Teaching Tactics for English Futurity:

Neil stresses the importance of understanding the challenges tied to teaching diverse future forms in English. While a summarised approach touching upon meaning and form can aid experienced learners or educators, beginners need a more interactive experience. A blend of teaching in English and judicious use of students’ native language can prove effective.

Final Thoughts:

The key lies in prioritising meaning over form, ensuring clarity in context, and understanding the rationale behind grammar choices. The ultimate goal is to move beyond the mere use of ‘will’ and delve deeper into the language’s nuances.

Reflective Questions

Have a quick think about the reflective questions below in order to get the most out of the workshop:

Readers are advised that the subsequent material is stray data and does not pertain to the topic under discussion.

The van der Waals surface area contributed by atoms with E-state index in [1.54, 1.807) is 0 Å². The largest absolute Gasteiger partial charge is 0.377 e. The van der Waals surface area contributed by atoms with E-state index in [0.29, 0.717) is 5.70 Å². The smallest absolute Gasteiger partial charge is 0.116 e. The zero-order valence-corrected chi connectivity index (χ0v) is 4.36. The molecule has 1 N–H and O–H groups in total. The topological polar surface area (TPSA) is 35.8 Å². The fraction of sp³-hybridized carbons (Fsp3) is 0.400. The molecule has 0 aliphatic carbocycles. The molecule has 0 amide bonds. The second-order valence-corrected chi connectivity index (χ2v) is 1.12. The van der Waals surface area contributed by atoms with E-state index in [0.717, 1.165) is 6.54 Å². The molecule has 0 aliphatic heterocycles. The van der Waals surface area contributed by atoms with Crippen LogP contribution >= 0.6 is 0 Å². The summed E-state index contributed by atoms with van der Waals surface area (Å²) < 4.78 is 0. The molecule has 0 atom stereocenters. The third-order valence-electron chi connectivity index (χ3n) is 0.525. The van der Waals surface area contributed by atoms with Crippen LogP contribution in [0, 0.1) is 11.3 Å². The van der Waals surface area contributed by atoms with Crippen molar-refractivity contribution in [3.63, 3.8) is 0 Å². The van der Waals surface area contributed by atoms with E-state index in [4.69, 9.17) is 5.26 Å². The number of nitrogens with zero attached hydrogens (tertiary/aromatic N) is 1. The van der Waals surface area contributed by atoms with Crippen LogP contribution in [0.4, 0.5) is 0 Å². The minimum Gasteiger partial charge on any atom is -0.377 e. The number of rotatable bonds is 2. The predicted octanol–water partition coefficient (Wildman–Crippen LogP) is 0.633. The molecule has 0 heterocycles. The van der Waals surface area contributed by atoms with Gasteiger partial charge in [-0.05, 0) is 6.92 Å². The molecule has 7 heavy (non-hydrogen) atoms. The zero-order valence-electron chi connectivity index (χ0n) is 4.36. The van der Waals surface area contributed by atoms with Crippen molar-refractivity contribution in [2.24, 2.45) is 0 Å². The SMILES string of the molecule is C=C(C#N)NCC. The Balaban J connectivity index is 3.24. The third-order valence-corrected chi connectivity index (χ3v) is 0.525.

1. How confident are you in your own ability to express subtleties of meaning when talking about the future?
  2. How to encourage your learners (and maybe yourself) to venture beyond will as a way of talking about the future?
  3. How should we view meaning v form-focused presentations of future forms? 
  4. When and how can we make best use of inductive and deductive approaches to grammar teaching?
  • Aitken, R. (2002). Teaching tenses: Ideas for presenting and practising tenses in English. ELB Publishing.
  • Carter, R. and McCarthy, M., 2006. Cambridge Grammar of English: A Comprehensive Guide ; Spoken and Written English Grammar and Usage. Cambridge University Press.
  • Lethaby, C,. Mayne, R, & Harries, P. (2021). An introduction to evidence-based teaching in the English language classroom. Pavilion ELT.
  • Norrington-Davies, D. (2016). Teaching grammar: From Rules to reasons. Cambridge University Press. 
  • Parrott, M. (2010). Grammar for English language teachers (2nd Ed). Cambridge University PressScrivener, J. (2010). Teaching English grammar: What to teach and how to teach it. Macmillan.